NASA SBIR 2007 Solicitation


PROPOSAL NUMBER: 07-2 O1.07-8424
SUBTOPIC TITLE: Transformational Communications Technology
PROPOSAL TITLE: Electrochemical Capacitor Development for Pulsed Power Communications

SMALL BUSINESS CONCERN (Firm Name, Mail Address, City/State/Zip, Phone)
Eltron Research Inc
4600 Nautilus Court South
Boulder, CO 80301 - 3241
(303) 530-0263

PRINCIPAL INVESTIGATOR/PROJECT MANAGER (Name, E-mail, Mail Address, City/State/Zip, Phone)
Christopher L Marotta
4600 Nautilus Court South
Boulder, CO 80301 - 3241
(303) 530-0263

Expected Technology Readiness Level (TRL) upon completion of contract: 5

TECHNICAL ABSTRACT (Limit 2000 characters, approximately 200 words)
In this NASA Phase II SBIR Project, we will continue the development of graphitic nanosheets (GNS) for electrochemical capacitor (EC) electrode materials. In the Phase I project, treatments of the electrode materials resulted in increases of relative capacitance (2x), relative energy (4x), and relative power (25%). These results surpassed those of commercially available ECs for relative power and will fulfill NASA's need for energy storage materials for communications and navigation.
We will address the following in the Phase II program: (1) Increase performance through exfoliation, activation, and other surface treatments; (2) Use these materials as supports for the deposition of pseudocapacitive species to form a nanocomposite electrode; (3) Improve the test cell fabrication to decrease equivalent series resistance (ESR) and passive layer formation; (4) Purify electrode materials and electrolyte to decrease leakage current and self-discharge; (5) Perform environmental testing including temperature, pressure, and vibration; (6) Fabricate, test, and deliver functional prototype cells to NASA at the end of the Phase II project. This technology is currently at a TRL of 3-4 and we expect to achieve a TRL of 5 with delivery of prototype cells to NASA for testing.

POTENTIAL NASA COMMERCIAL APPLICATIONS (Limit 1500 characters, approximately 150 words)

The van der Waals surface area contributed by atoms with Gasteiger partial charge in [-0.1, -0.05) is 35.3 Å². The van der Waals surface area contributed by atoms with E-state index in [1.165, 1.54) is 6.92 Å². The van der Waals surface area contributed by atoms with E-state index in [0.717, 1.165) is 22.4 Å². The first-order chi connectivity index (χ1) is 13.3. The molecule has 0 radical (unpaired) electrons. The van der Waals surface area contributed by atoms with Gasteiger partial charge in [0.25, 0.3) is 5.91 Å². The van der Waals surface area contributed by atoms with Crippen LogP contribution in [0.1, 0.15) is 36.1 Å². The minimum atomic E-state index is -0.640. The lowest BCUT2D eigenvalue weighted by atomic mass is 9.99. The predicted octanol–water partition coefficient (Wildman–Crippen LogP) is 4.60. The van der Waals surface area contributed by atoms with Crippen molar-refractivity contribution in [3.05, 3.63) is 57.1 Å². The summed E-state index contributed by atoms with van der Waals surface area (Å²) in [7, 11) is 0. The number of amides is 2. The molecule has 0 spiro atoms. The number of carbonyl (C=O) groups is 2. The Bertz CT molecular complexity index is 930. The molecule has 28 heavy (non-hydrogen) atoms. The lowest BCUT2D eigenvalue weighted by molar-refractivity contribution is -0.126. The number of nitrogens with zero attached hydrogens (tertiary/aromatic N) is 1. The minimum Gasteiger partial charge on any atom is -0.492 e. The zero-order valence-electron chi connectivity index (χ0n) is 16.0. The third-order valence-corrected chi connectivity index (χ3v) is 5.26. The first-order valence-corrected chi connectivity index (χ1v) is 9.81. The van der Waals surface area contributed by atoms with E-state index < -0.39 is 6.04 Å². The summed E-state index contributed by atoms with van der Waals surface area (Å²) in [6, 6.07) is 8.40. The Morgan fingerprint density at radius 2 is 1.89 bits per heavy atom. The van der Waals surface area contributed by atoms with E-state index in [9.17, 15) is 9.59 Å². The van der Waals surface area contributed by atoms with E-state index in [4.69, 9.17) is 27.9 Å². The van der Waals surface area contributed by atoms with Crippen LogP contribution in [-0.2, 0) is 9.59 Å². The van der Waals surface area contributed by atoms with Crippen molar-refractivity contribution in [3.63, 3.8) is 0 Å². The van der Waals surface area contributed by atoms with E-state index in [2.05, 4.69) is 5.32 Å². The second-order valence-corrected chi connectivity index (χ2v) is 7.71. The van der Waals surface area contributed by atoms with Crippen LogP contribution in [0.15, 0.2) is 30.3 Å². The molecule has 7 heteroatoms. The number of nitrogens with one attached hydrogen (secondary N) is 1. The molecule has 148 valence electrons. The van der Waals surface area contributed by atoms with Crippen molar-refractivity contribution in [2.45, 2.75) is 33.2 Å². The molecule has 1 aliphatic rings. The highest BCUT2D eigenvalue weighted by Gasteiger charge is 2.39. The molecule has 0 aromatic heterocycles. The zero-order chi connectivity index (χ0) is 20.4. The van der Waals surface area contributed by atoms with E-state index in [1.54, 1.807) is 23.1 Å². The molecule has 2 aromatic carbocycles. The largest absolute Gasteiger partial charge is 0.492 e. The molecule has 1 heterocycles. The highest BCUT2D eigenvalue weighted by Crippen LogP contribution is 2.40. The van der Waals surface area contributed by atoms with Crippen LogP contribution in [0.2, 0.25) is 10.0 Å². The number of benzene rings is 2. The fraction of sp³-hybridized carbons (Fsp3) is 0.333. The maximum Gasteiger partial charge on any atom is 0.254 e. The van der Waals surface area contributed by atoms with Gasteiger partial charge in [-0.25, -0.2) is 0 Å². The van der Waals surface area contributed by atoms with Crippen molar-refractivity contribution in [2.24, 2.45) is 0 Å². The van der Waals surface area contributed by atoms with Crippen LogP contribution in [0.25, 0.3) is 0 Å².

NASA is interested in electrochemical capacitors for transient power demands that are capable of rapid discharges, typically on the order of milliseconds. Such demands shorten battery and fuel cell lifetime. ECs will be used to complement an energy storage system (load leveling), dramatically lengthening battery/fuel cell lifetimes while reducing the required sizes of the batteries/fuel cells. Specifically ECs can be used in burst communications systems that require high power transients on the order of millisecond durations with a short number of total pulses to avoid detection. Other NASA applications would be flash LIDAR for Object Detection and Avoidance (ODA) systems (for avoiding rocks when landing) and autonomous rover guidance on a planet surface. Finally, NASA is looking to replace hydraulic systems with electromechanical actuators that require high transient power delivery. These requirements can be fulfilled by ECs which store charge that can be quickly discharged without burdening batteries or fuel cells.

POTENTIAL NON-NASA COMMERCIAL APPLICATIONS (Limit 1500 characters, approximately 150 words)
Other applications include maintenance-free power sources for microcomputer memories, backup power for actuator and solenoid valves, and power supplements for consumer electronic devices. The biggest potential market of ECs will be the automotive sector for launch assist and regenerative braking in electric vehicles. ECs with improved performance (greater relative energy and power, improved charge/discharge capacities) are generating increased interest among producers of battery operated equipment. ECs can have a prominent impact on hybrid electric vehicles, where their implementation will accelerate the development of this technology. Successful development of this technology will improve the fuel efficiency of these HEVs significantly since the need for large batteries is reduced. The economic impacts will also promote a greater demand for carbon nanomaterials, and lead to more competition among manufacturers, providing quality products at a lower price. This technology can also be adapted for battery and fuel cell electrodes.

NASA's technology taxonomy has been developed by the SBIR-STTR program to disseminate awareness of proposed and awarded R/R&D in the agency. It is a listing of over 100 technologies, sorted into broad categories, of interest to NASA.

Architectures and Networks
Attitude Determination and Control
Autonomous Control and Monitoring
Electromagnetic Thrusters
Electrostatic Thrusters
Energy Storage
Guidance, Navigation, and Control
Launch Assist (Electromagnetic, Hot Gas and Pneumatic)
Manned-Maneuvering Units
Micro Thrusters
Multifunctional/Smart Materials
Portable Life Support
Telemetry, Tracking and Control

Form Generated on 10-23-08 13:36